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Aero Methow’s Road to Rescues

Aero Methow began with a donated Chevrolet Suburban makeshift ambulance.
EMT Kurt Oakley, a former fireman, has been a volunteer with Aero Methow for three years. - Photo by Solveig Torvik

The defining moment that led to the creation of today’s ever-ready Aero Methow Rescue Service in 1968 was an accident that trapped a woman under her car on Loup Loup Pass, according to Aero Methow executive director Cindy Button.

Her father, Dr. William J. Henry, was a former U.S. Navy flight surgeon who had carried out search and rescue operations in the Aleutians and for 30 years afterwards served as the valley’s only doctor. His book, Pay You in Hay, recounts the special challenges he faced as a country doctor in the Methow.

Dr. Henry responded to the accident in his car but once on the scene, couldn’t reach the patient to help her. He sent for a tow truck to come lift the car off the woman. “She died before he got there,” relates Button, 55, who says she remembers this as the incident that galvanized her father into establishing what was to become the modern emergency ambulance and rescue service she now heads.

It’s a long way from the valley’s first donated Suburban makeshift ambulance to the fleet of high-tech vehicles now at ready to assist valley residents and visitors. Two ambulances are stationed at Aero Methow headquarters in Twisp, and there’s room to garage one more. One ambulance is kept in Winthrop, one in Mazama, and a smaller emergency vehicle is assigned to Carlton.

Today Aero Methow assists hundreds of people in dire straits each year. In 2010, the service answered calls for help from 453 people, 360 of them valley residents and 93 non-residents. It has an operating budget of $700,000 a year.

“We have a high cost of readiness,” says Button of her non-profit operation.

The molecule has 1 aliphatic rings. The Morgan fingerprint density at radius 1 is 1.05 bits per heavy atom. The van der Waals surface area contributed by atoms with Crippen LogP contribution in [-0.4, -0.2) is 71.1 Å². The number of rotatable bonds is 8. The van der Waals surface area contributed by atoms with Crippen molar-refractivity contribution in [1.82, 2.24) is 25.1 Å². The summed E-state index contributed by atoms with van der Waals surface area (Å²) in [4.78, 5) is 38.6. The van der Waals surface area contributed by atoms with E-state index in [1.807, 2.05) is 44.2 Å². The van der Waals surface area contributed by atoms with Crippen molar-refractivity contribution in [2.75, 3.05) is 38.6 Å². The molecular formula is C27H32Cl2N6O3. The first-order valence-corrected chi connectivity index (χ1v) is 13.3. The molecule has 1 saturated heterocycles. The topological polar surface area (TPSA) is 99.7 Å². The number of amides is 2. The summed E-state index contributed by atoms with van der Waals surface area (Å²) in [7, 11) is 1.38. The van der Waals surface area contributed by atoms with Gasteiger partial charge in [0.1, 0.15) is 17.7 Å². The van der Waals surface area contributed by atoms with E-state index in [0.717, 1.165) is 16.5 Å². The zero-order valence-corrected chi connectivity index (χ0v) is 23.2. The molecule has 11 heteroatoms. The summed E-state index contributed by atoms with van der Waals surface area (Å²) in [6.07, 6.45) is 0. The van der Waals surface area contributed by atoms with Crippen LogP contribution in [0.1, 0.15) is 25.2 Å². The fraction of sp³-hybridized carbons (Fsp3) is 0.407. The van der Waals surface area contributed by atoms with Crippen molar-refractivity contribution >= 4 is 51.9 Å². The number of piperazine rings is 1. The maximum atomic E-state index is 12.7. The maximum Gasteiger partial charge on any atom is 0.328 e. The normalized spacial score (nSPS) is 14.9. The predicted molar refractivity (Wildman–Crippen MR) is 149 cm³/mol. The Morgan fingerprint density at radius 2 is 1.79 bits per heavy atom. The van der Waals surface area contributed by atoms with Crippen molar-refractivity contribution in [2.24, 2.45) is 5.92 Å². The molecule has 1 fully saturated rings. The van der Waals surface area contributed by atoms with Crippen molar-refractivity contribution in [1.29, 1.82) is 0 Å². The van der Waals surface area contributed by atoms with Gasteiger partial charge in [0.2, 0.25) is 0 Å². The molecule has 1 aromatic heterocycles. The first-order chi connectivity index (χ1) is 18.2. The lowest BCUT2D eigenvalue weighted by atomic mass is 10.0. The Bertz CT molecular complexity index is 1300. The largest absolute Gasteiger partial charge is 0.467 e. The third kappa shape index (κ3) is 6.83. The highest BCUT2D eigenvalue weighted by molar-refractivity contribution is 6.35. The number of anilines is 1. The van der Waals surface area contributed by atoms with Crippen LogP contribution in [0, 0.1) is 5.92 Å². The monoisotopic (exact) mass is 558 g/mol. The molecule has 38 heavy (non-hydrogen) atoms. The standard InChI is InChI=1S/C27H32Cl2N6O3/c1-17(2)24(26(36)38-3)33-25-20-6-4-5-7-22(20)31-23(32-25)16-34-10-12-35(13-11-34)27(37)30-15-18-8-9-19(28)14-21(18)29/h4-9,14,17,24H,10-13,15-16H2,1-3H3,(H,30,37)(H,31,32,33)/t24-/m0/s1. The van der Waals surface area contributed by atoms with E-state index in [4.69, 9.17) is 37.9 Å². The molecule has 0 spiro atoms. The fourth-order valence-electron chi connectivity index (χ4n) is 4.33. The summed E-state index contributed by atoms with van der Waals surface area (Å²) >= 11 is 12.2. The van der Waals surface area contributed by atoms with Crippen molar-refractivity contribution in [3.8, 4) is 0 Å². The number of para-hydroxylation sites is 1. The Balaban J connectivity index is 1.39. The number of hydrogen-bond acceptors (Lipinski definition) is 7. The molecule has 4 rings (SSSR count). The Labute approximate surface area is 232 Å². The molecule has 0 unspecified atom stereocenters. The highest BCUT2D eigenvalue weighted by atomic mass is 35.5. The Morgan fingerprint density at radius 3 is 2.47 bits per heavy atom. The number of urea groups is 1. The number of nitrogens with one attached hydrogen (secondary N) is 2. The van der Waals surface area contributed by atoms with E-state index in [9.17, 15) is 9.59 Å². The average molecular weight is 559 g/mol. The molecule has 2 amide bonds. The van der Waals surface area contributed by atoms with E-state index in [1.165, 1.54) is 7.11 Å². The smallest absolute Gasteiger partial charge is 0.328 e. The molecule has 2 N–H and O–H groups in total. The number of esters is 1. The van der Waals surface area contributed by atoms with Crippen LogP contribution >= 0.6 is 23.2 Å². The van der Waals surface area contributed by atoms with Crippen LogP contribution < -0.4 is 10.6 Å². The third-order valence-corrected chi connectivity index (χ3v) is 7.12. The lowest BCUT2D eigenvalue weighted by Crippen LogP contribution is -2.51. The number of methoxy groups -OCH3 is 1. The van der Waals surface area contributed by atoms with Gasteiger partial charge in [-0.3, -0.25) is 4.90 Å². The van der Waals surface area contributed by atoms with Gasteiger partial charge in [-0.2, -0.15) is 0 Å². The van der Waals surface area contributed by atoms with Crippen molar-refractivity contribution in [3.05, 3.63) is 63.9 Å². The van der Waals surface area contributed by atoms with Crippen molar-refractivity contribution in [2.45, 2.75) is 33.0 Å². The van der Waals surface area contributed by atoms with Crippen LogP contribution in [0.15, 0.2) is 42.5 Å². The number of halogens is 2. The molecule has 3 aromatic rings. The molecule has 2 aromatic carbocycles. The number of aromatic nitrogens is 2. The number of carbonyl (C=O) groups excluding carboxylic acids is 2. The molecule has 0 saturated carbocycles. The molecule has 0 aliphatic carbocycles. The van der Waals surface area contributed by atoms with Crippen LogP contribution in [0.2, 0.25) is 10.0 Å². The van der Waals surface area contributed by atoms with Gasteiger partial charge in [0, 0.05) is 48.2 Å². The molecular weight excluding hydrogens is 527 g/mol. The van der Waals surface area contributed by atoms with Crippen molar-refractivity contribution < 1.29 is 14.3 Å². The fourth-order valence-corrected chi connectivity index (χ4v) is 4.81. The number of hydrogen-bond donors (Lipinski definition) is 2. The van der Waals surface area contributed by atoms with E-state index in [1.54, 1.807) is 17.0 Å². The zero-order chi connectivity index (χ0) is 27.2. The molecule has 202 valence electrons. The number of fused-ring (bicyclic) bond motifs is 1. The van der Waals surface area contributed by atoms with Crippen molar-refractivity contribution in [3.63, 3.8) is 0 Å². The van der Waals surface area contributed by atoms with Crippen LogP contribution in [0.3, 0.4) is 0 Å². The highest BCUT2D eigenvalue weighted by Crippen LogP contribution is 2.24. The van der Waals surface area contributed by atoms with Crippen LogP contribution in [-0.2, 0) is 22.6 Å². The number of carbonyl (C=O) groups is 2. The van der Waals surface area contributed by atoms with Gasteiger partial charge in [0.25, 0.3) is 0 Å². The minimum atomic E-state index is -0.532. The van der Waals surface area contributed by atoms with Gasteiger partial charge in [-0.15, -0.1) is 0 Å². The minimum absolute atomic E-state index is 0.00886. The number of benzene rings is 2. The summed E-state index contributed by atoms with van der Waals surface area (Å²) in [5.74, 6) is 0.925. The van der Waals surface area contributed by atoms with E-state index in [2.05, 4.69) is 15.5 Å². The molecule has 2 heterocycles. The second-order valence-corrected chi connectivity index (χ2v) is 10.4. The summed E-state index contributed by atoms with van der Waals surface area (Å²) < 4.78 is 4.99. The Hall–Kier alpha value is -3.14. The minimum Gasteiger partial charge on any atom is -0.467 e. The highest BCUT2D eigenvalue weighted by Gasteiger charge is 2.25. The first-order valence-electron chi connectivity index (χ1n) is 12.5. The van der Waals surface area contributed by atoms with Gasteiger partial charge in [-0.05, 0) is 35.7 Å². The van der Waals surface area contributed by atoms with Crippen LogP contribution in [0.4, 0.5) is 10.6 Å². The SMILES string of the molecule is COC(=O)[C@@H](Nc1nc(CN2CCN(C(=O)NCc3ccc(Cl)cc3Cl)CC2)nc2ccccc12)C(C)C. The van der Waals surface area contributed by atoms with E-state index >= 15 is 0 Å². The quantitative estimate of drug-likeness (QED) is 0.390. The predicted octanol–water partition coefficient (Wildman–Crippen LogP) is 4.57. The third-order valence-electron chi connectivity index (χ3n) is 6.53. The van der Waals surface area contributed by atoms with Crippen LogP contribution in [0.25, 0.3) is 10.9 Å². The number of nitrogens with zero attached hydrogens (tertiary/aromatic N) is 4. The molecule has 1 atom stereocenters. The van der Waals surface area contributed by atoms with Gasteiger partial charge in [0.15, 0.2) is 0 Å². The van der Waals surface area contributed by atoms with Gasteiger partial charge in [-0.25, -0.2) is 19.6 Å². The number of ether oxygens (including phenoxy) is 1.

Cindy Button is executive director of Aero Methow. Her father started the service. - Photo by Solveig Torvik.

From the complement of 13 men and two women who comprised the rescue service’s first volunteers, Aero Methow has grown to have six full-time paid employees, three part-time employees, and 21 emergency medical technician (EMT) volunteers who are required to attend training once a month. The volunteers are on duty for a 12-hour shift four times per month. Aero Methow personnel are trained for three levels of assistance: basic EMT, advanced EMT - which means they can give life saving medications and start intravenous injections - and paramedics.

Button may have been destined for the job she now holds.

“I hated school with a passion,” she says. After her freshman year there, she refused to attend Twisp High School, which didn’t offer any of the science courses she wanted and was not accredited. In her sophomore year arrangements were made for her to attend Interlake High School on the west side. “It had every science course you could take. I loved it.”

She went on to earn a degree in cardiac rehabilitation from the University of Washington. She married smokejumper John Button, who later would become the North Cascades Smokejumper Base manager. When in 1984 they returned to the valley, Button, who had previously been a volunteer with the rescue service and a physician’s helper to her father, became executive director of Aero Methow.